Consider the Facts: Arc Flash Hazards
Random samples, the null hypothesis and bell curves are but distant concepts learned taking statistics in a college class long ago. Yet, statistics are used daily, and one cannot escape using or being a part of a statistic. Without knowing how well you performed [statistically] it is difficult to forecast any future event. For example, your favorite baseball team has the lead at the bottom of the 9th inning. The coach signals the bullpen to send in the “closer.” Why? Based on statistics, the closer is proven to be effective in getting the remaining outs to win the game.
So what do statistics and baseball have to do with inoLECT?
Many of our readers are customers of inoLECT and take advantage of the many products and services we provide, including the inoRAC Remote Racking device. Numerous customers have seen an inoRAC demonstration and agree it is a well-engineered product beneficial in removing personnel from hazards and protecting equipment. Yet, many have not purchased the inoRAC, or any other device, as they do not see any issue for their particular plant. “We’ve been doing it like this for 20 years without any incident” or “we never perform work, unless we have a dead bus” are some of the statements commonly heard when considering safety equipment in a plant. Perhaps statistics do not concern them? Perhaps they think electrical safety is just nonsense born from safety directors with nothing better to do? Perhaps they believe they are in no danger of being the next plot on a bell curve?
Consider this: The Bureau of Labor Statistics reports that electrocution is the fifth leading cause of work place fatalities in the US. Electrical Safety Foundation International reports that every 30 minutes during the work day, a worker suffers an electrically induced injury that requires time off the job for recovery. Over the last ten years, more than 45,000 workers have been injured from on-the-job electrical hazards. OSHA reports that 80% of electrically related accidents and fatalities involving “Qualified Workers” are caused by arc flash / arc blast. Between 2007 and 2011, more than 2,880 fines were assessed for not meeting OSHA regulation 1910.132(d) which averages out to 1.5 fines a day. 97% of electricians have been shocked or injured on the job. These are merely just statistics. They really don’t matter, do they?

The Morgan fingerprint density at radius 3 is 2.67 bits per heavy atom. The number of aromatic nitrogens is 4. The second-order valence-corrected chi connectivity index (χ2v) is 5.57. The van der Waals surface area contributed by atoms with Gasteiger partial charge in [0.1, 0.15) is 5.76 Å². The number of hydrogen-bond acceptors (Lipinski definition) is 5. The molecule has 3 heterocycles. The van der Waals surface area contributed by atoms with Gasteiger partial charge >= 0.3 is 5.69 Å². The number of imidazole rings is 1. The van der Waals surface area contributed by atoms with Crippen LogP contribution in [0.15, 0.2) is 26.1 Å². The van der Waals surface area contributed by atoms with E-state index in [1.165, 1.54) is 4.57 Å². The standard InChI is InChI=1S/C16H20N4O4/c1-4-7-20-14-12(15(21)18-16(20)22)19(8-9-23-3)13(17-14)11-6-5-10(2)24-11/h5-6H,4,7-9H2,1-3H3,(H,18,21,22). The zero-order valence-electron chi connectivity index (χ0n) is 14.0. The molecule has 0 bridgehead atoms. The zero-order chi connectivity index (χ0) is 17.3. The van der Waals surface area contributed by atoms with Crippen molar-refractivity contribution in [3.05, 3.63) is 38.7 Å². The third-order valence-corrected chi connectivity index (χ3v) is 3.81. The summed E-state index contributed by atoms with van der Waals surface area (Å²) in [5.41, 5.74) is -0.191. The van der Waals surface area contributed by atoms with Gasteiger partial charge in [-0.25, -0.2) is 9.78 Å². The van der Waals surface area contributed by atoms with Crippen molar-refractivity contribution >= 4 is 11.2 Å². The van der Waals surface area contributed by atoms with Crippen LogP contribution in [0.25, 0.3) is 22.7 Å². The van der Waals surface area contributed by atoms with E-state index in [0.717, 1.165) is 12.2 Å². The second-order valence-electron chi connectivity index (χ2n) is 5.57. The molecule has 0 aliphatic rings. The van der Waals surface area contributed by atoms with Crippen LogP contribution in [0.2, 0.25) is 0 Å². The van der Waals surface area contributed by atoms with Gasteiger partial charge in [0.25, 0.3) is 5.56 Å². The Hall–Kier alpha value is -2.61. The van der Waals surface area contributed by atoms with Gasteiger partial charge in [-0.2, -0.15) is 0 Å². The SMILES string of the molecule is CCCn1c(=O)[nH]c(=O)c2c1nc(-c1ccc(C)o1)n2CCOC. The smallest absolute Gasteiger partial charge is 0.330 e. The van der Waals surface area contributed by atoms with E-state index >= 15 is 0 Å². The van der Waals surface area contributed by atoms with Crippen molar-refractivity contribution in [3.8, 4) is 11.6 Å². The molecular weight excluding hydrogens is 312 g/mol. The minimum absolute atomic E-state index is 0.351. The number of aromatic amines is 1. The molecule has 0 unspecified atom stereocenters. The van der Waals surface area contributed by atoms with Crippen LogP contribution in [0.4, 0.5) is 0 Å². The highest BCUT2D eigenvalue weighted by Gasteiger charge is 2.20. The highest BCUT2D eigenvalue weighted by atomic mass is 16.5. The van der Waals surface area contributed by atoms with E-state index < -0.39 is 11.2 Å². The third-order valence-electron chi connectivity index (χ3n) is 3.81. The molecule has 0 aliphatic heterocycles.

Consider the facts:
- Arc Flash is the sudden release of electrical energy through the air following a phase-to-phase or phase-to-ground fault. The resulting force produced is known as the Arc Blast.
- The core of the arc flash can reach temperatures of 35,000℉ (19427℃) in less than 1/1000th of a second, which is four times the temperature of the sun’s surface.
- The intense heat turns copper instantly into a plasma state making it expand 67,000 times its solid-state size.
- The quick expansion of copper causes a pressure wave measured at thousands of pounds, which propels shrapnel, nuts, bolts and debris at speeds up to 700 miles per hour.
- The light flash produced is intense enough to damage human sight.
- The sound wave can exceed 165 dB causing permanent hearing damage.
The paradigm of yesterday is truth today and the dangers of arc flash are violent and real. It is imperative that each facility review and regard steps to prevent electrical hazards as a serious matter when presented with statistical data. There are many factors when considering adding safety equipment, such as the inoRAC Remote Racking device. However, the absence of a decision is a decision that is costly. Statistics and facts are two issues that cannot be eluded.
It’s the bottom of the 9th inning. Are you ready to send in the closer? Statistically, the inoRAC will help get the win.